Autonomy & AI

Merlin To Acquire EpiSci In Hookup Of AI Pilot Startups To Offer Complete Solution – June 13

Merlin on Thursday said it has agreed to acquire fellow startup EpiSci in a deal that would combine complementary autonomous capabilities to offer a full-stack solution for artificial intelligence-piloted military aircraft.

Merlin said the acquisition would position it at the front of the autonomous aviation industry. Shield AI is another competitor in this space.

Merlin has focused its autonomy software on “98 percent of flying,” which is the aviate, navigate, and communicate, which essentially is how a plane flies, lands, and interacts with air traffic control, Matt George, the company’s CEO, told Defense Daily during a virtual interview. EpiSci’s tactical AI autonomy brings the dogfighting, swarming, and the “critical sort of reinforcement learning,” he said.

The acquisition will create an end-to-end AI pilot solution, George said.

“So, through this sort of unique combination this is truly an industry first, nobody else has this combination,” he said. “No one. So, by being able to go do that, we’re able to go offer a really unique solution to whatever the next 100 years of aviation starts to look like.”

Terms of the deal, which is expected to close within 90 days, were not disclosed. Merlin has about 130 employees and EpiSci about 60.

Both EpiSci’s autonomy pilot and Merlin’s software have flown on various platforms, including the Air Force’s X-62A Variable In-Flight Simulation Test Aircraft, a modified F-16 that recently flew Air Force Secretary Frank Kendall and a safety pilot for an autonomous flight from Edwards AFB, Calif. Shield AI and PhysicsAI also flew their AI pilot algorithms on the X-62.

EpiSci has said their software on flight with Kendall “demonstrated the longest single engagement and performed the only high-aspect, unscripted engagement.” It also said that based on fighter pilot feedback, that in addition to live-flight demonstrations, its agents were assessed as the “most trustable” within visual range combat autonomy.

Merlin and EpiSci combined have had their autonomy software on more than 23 unique platforms to also include the Cessna Caravan, F-16, KC-135 aerial refueling tanker, unmanned surface vessels, and small unmanned aircraft systems.

“By merging Merlin, we are choosing to deliver our TacticalAI autonomy software suite to the marketplace at significantly accelerated timelines and with greater impact,” Bo Ryu, founder and CEO of EpiSci, said in a statement. Once the transaction closes, Ryu will continue to run EpiSci.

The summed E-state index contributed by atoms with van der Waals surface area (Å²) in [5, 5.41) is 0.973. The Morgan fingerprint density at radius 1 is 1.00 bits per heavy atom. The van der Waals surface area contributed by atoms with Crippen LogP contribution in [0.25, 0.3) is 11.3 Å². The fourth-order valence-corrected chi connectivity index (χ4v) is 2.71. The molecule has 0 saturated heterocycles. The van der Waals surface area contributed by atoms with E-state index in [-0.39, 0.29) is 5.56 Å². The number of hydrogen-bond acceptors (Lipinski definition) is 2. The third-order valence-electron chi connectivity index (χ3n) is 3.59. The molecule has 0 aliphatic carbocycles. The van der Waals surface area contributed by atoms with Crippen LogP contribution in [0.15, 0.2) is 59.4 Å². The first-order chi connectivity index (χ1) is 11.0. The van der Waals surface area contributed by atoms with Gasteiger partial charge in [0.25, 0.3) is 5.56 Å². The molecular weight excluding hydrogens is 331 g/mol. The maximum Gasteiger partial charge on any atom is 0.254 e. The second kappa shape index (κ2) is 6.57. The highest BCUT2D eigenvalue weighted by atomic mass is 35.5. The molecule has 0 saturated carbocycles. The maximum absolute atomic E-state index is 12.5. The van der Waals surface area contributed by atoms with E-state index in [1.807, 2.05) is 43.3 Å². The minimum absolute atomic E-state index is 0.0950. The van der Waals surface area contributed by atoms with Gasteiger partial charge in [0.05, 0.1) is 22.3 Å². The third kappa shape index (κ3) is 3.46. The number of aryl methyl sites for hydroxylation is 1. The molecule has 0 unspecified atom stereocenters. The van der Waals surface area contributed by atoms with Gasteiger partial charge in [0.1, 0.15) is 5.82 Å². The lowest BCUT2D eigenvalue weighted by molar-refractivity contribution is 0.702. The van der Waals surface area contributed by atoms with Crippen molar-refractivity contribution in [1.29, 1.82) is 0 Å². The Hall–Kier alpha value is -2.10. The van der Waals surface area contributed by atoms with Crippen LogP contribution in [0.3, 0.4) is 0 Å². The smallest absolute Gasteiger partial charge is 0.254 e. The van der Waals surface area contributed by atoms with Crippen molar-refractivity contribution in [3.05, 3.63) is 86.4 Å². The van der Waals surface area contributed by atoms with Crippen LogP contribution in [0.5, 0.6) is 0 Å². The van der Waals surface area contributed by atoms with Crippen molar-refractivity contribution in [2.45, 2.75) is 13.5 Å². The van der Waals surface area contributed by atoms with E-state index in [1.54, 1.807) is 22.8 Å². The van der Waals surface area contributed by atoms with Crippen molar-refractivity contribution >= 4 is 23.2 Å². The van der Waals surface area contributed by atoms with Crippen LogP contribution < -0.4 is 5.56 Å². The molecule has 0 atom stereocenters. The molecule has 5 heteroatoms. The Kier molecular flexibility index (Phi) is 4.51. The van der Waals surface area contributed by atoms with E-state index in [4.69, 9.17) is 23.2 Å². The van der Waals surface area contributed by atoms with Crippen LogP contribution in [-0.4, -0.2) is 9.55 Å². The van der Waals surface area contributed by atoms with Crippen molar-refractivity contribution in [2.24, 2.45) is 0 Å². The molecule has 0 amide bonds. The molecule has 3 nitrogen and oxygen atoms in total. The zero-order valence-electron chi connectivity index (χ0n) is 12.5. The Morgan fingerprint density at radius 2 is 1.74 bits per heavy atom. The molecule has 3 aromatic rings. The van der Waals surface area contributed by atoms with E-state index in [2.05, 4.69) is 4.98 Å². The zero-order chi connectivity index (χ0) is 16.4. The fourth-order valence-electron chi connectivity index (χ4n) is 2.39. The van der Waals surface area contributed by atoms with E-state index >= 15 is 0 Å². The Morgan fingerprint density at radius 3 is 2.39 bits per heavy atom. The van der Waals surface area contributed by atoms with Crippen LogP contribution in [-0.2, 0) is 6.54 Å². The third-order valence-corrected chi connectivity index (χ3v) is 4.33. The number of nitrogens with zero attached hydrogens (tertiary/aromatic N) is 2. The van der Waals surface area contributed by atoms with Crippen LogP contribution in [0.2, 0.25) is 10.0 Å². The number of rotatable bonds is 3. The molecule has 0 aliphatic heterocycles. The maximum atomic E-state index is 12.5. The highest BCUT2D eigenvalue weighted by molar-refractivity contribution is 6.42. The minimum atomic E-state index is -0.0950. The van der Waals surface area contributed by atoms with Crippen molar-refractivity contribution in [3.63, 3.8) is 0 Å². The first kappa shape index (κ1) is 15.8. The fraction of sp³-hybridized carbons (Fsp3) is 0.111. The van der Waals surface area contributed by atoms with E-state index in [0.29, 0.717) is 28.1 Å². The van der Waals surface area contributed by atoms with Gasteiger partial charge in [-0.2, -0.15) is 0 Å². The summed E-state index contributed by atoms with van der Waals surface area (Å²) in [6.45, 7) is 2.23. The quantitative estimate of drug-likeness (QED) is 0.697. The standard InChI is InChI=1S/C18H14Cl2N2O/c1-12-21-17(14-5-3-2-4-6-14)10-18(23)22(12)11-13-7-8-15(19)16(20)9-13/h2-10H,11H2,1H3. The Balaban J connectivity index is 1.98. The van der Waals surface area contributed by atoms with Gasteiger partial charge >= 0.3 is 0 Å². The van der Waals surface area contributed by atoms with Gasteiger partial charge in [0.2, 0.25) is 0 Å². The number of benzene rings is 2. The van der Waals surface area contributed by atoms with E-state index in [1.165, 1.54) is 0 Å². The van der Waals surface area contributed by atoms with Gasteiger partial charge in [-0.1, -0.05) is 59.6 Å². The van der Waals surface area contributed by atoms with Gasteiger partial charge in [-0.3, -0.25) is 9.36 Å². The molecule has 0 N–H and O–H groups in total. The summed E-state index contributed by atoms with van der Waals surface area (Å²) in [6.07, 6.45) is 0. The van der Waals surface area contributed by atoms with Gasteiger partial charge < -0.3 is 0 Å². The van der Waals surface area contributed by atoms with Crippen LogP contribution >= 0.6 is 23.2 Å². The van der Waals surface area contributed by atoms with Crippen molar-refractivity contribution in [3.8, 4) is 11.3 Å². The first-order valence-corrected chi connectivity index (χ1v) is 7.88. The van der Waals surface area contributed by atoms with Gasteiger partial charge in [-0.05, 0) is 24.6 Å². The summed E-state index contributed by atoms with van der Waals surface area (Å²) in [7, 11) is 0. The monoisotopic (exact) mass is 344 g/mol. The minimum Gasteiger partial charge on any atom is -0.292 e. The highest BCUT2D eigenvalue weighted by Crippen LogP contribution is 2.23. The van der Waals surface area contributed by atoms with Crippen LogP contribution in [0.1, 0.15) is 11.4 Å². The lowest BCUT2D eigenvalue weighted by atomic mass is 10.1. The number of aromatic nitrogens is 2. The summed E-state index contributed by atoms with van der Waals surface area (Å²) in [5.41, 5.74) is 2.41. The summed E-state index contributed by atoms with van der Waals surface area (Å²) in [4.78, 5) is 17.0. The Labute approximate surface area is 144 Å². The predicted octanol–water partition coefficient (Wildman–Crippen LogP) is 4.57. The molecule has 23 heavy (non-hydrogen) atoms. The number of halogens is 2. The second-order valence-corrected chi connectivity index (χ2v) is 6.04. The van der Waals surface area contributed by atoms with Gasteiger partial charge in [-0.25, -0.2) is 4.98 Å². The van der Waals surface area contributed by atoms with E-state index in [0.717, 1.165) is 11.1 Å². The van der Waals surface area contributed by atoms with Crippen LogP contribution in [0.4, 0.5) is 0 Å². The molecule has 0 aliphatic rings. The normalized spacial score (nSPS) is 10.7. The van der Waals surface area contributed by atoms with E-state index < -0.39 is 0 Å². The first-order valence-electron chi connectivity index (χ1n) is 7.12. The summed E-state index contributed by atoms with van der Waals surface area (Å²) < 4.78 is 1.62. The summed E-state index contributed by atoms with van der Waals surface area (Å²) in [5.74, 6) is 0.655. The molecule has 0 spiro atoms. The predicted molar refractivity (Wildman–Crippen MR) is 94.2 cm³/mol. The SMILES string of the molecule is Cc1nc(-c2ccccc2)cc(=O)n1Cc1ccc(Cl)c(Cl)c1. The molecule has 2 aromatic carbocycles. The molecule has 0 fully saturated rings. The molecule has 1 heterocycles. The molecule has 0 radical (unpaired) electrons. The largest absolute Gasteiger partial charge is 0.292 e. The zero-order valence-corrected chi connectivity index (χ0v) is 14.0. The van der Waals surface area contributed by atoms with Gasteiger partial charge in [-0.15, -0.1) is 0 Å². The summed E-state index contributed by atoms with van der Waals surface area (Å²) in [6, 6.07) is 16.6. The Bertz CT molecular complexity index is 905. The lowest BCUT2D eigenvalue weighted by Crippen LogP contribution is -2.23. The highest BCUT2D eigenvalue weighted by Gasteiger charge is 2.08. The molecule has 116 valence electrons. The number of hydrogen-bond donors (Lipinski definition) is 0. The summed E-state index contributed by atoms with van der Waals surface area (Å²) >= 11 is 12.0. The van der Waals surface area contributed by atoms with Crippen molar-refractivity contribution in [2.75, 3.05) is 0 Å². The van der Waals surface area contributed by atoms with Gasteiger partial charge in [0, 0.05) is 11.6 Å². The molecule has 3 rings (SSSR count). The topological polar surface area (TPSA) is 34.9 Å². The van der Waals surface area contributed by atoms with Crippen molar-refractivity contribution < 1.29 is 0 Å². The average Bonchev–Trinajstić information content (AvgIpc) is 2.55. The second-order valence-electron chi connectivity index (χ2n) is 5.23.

This week, Boston-based Merlin received a $105 million contract from U.S. Special Operations Command to provide automation to reduce aircrew workload on C-130J aircraft. For this effort, Merlin will phase in its software aboard the C-130J with human in the flight deck as a monitor, George said.

This will allow the aircraft to operate with reduced crew, an important consideration given the shortage of Air Force pilots, he said.

EpiSci, which is based in Poway, Calif., this week made two announcements related to its AI pilot work for the Defense Department. On Wednesday, the company said it and teammate PhysicsAI received a $6 million, 18-month contract to develop tactical AI algorithms for teams of aircraft operating beyond visual range for air combat missions under the Defense Advanced Research Projects Agency’s Artificial Intelligence Reinforcement program.

The company also received a follow-on contract from the Naval Information Warfare Center Pacific to continue developing domain and vehicle-agnostic mission autonomy applications under Project Overwatch. In the last six months, EpiSci’s autonomy software has been integrated and operated on 12 uncrewed airborne and maritime platform types, the Ryu said.

George said that the acquisition will also allow Merlin to bring end-to-end AI pilot solutions to commercial aircraft too and build on aircraft data obtained through manned flights. “Autonomy is great until something unexpected happens or the script ends,” so the software can benefit from the creative experiences of human pilots as they cope with different crises and emergencies, he said.

No financial advisers were used on the deal, George said.

A version of this story originally appeared in affiliate publication Defense Daily.

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